Published on 07/29/10

Lead can be dangerous if not handled correctly

By April Reese Sorrow

Lead can be poisonous, and many Americans live in homes contaminated by lead-based paint on their walls, windows and doors.

According to the HUD National Survey of Lead and Allergens in Housing, half of the homes in Georgia were built before 1978, when lead-based paint was commonly used on the interiors and exteriors of buildings. The highest concentrations of lead-based paint are found in the oldest homes.

“A tiny amount of lead can be extremely harmful,” said Pamela Turner, a housing specialist with University of Georgia Cooperative Extension. “The amount of lead dust that could fill a sugar packet, about one gram, can contaminate 16 average-size homes.”

Exposure to lead can cause speech, language and behavior problems in children. It can also cause decreased intelligence, attention deficit disorder and learning disabilities, according to the Environmental Protection Agency.

“Lead poisoning damages the brain and central nervous system, which can lead to learning disabilities, seizures and even death,” Turner said. “Children are at greatest risk of exposure because they are still developing and are more likely to touch things and then put their contaminated hands into their mouth.”

Adults can experience high blood pressure, fertility problems, digestive problems and nerve disorders, among other things.

Lead is a soft, highly toxic metal. It occurs naturally and is spread through the environment by human activities. For many years it was used in products found in and around homes, including paint and gasoline. Lead is added to paints for color and durability.

Using lead in house paint, children’s products, dishes and cookware was banned in the United States in 1978. Many other countries banned lead paints years earlier, but some did not. Lead may still be found on imported toys, plastics, pottery or candy.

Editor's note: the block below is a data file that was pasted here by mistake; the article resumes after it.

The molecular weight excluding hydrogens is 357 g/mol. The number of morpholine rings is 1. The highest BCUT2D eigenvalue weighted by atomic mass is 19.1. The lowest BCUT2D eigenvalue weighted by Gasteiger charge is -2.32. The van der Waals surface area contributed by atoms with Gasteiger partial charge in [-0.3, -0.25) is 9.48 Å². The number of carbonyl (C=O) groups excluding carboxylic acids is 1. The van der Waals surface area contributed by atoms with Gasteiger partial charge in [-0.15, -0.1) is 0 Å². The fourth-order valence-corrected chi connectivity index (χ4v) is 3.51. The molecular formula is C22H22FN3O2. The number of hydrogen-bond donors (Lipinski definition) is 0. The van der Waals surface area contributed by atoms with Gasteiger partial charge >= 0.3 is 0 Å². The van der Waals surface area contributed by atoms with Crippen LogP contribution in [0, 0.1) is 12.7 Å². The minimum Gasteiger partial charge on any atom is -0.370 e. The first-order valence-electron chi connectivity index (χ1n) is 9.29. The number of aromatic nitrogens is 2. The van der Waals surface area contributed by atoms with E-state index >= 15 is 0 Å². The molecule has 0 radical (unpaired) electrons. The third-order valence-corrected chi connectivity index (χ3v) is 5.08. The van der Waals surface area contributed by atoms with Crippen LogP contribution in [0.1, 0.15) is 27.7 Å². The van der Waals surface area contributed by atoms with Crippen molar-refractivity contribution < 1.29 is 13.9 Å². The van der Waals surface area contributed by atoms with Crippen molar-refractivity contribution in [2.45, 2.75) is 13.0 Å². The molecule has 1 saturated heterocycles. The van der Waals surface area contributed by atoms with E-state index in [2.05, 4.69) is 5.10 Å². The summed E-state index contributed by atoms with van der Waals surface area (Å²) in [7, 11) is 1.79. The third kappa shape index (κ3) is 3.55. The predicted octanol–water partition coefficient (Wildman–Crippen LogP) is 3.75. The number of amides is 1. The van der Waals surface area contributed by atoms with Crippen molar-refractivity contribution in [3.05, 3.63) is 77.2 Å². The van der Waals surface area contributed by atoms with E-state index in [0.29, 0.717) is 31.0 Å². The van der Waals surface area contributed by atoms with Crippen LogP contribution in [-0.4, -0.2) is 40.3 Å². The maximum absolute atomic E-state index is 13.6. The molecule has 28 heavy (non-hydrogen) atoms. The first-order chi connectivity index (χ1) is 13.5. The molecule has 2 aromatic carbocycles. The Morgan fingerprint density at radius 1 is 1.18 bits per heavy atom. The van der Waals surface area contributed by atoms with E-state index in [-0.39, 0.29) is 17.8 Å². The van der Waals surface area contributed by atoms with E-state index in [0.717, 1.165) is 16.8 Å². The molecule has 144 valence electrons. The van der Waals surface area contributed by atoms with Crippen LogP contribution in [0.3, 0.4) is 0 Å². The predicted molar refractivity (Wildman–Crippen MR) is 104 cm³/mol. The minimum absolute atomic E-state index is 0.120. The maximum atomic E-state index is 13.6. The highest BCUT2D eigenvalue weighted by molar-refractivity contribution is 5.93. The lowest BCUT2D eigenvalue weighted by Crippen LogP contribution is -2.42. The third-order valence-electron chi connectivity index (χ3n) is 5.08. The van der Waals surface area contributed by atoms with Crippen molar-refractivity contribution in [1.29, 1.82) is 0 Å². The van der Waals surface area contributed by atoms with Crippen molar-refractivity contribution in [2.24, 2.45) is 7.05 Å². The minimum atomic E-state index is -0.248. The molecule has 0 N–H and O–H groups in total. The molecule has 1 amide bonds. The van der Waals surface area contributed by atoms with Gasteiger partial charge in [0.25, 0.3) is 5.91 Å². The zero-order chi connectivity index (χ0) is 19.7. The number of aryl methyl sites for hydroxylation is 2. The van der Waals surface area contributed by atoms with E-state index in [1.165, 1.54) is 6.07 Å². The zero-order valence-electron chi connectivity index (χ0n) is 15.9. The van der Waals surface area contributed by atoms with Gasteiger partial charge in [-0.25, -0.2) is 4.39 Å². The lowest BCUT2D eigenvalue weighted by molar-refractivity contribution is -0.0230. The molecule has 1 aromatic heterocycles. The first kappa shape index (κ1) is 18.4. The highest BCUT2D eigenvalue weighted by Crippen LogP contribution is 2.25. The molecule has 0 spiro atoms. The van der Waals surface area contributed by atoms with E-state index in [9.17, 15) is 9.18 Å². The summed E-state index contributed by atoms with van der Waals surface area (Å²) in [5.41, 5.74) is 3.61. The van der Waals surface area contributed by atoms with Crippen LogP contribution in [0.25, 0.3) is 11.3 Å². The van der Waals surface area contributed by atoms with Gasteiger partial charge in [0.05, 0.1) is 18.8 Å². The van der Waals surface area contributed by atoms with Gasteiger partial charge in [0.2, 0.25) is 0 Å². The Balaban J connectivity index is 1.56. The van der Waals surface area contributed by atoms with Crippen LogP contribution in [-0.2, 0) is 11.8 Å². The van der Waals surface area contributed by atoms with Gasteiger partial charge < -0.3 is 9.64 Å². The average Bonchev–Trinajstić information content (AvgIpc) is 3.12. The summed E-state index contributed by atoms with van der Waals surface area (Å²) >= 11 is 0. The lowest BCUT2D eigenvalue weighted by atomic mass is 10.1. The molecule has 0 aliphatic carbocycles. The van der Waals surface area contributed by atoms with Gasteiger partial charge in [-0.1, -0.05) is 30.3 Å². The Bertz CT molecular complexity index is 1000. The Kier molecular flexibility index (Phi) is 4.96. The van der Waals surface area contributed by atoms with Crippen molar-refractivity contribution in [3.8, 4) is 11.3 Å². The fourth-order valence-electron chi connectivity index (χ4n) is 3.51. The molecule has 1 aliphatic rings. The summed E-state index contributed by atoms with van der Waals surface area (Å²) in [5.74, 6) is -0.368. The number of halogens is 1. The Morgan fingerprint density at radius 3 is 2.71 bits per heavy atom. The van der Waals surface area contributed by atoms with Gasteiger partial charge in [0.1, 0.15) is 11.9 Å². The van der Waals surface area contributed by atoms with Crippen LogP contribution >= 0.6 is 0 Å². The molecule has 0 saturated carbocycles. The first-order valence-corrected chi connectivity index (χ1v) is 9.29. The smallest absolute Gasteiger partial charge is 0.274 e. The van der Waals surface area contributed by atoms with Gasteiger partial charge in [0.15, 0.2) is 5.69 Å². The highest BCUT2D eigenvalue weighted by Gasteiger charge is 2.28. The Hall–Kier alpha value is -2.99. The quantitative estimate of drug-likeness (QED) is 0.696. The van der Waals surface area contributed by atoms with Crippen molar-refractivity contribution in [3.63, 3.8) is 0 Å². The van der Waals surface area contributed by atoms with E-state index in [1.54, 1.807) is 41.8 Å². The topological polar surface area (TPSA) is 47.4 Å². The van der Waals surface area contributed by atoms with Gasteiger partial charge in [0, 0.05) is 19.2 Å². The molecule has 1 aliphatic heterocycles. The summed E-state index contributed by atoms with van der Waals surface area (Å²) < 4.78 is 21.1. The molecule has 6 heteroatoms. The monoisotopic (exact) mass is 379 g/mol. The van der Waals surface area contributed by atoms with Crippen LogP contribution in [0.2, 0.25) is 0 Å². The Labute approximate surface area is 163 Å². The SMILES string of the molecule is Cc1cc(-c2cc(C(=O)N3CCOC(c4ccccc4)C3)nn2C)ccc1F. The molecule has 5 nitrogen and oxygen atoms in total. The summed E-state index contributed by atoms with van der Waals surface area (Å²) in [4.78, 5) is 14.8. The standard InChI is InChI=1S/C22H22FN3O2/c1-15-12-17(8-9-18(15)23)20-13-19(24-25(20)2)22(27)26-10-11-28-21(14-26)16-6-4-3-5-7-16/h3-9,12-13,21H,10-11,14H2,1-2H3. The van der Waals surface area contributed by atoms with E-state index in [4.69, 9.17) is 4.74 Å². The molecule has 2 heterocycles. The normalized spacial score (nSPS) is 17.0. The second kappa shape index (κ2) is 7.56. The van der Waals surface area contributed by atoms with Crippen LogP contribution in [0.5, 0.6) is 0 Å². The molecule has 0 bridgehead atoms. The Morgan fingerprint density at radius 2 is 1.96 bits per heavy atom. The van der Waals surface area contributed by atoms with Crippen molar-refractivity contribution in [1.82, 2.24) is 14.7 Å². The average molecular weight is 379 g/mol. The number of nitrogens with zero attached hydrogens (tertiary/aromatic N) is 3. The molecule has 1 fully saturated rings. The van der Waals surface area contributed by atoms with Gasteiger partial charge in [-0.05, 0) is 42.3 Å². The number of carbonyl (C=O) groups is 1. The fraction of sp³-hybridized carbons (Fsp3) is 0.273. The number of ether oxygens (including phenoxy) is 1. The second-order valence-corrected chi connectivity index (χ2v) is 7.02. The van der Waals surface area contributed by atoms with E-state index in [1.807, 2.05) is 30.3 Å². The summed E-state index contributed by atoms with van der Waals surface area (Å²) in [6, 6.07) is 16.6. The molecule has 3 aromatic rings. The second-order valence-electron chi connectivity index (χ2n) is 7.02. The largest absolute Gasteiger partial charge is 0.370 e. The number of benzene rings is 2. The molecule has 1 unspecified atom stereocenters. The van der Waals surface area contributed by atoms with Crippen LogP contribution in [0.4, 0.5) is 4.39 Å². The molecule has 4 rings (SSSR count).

“While there are many sources of lead, the primary source of lead poisoning is still lead-based paint,” Turner said.

There are no visible symptoms of lead poisoning, so it is important to have children tested for lead poisoning by a healthcare provider if exposure is suspected.

The EPA’s Renovation, Repair and Painting rule requires the use of lead-safe work practices during renovations in pre-1978 homes or child-occupied facilities. Effective April 22, 2010, renovators must be certified and follow specific work practices to prevent lead contamination.

Any renovator found without a certificate or not operating in compliance with safe practices can be fined $37,500 per violation per day by the EPA, according to federal law.

In Georgia, the Environmental Protection Division hopes to gain approval from the EPA to regulate the federal program by December 2010. EPD’s priority will be to ensure all contractors working in pre-1978 homes or child-occupied facilities are trained and work for a certified renovation firm, said Mindy Crean, EPD lead-based paint program manager.

“By statute, we can fine renovators for failing to follow the rules,” Crean said. “We would rather have renovators look to the EPD for guidance so renovations are performed safely.”

Unsafe renovation work that disturbs greater than six square feet of interior or 20 square feet of exterior lead-based paint can contaminate workers and their families, as well as the occupants and neighbors.

Demolition activities create debris and lead dust that can be inhaled or swallowed by workers or carried home on clothing or shoes. Workers who scrape or sand walls by hand can ingest lead dust, Crean said.

Renovators working in homes, apartments, child-care facilities or schools built before 1978 must be certified to work with lead-based paint. Contractors, window and door installers, carpenters, residential property managers, painters, plumbers, electricians, drywall installers, HVAC technicians and any other person working in these facilities must complete an 8-hour renovator training course.

UGA Extension has partnered with Greenville Tech to provide trainings across the state. Trainings will be held in Macon on Aug. 10, in Savannah Aug. 31 and in Brunswick Sept. 29. To register or for more information, visit

For more information on product recalls due to lead, visit or call 800-638-2772.

April R. Sorrow is a science writer with the University of Georgia Public Affairs Office.

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